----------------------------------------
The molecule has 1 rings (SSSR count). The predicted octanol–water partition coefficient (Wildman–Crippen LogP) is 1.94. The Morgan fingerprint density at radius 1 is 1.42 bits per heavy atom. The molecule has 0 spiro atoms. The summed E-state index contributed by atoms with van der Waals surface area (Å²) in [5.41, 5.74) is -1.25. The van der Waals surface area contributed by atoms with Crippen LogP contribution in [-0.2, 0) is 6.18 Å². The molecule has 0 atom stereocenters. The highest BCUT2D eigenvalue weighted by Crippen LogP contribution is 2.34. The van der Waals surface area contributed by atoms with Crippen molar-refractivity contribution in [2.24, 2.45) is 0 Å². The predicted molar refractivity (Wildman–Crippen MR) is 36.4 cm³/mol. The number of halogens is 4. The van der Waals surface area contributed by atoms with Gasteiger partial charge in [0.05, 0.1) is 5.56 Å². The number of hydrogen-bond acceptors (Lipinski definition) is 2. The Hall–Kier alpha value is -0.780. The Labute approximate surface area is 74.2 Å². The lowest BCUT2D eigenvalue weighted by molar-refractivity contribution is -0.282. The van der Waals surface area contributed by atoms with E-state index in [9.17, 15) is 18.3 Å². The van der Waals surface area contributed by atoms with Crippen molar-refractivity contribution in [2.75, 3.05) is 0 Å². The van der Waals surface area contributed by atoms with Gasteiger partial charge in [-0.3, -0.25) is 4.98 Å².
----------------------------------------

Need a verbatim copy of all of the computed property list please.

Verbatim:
The molecule has 1 rings (SSSR count). The predicted octanol–water partition coefficient (Wildman–Crippen LogP) is 1.94. The Morgan fingerprint density at radius 1 is 1.42 bits per heavy atom. The molecule has 0 spiro atoms. The summed E-state index contributed by atoms with van der Waals surface area (Å²) in [5.41, 5.74) is -1.25. The van der Waals surface area contributed by atoms with Crippen LogP contribution in [-0.2, 0) is 6.18 Å². The molecule has 0 atom stereocenters. The highest BCUT2D eigenvalue weighted by Crippen LogP contribution is 2.34. The van der Waals surface area contributed by atoms with Crippen molar-refractivity contribution in [2.24, 2.45) is 0 Å². The predicted molar refractivity (Wildman–Crippen MR) is 36.4 cm³/mol. The number of halogens is 4. The van der Waals surface area contributed by atoms with Gasteiger partial charge in [0.05, 0.1) is 5.56 Å². The number of hydrogen-bond acceptors (Lipinski definition) is 2. The Hall–Kier alpha value is -0.780. The Labute approximate surface area is 74.2 Å². The lowest BCUT2D eigenvalue weighted by molar-refractivity contribution is -0.282. The van der Waals surface area contributed by atoms with E-state index in [9.17, 15) is 18.3 Å². The van der Waals surface area contributed by atoms with Crippen molar-refractivity contribution in [2.75, 3.05) is 0 Å². The van der Waals surface area contributed by atoms with Gasteiger partial charge in [-0.3, -0.25) is 4.98 Å².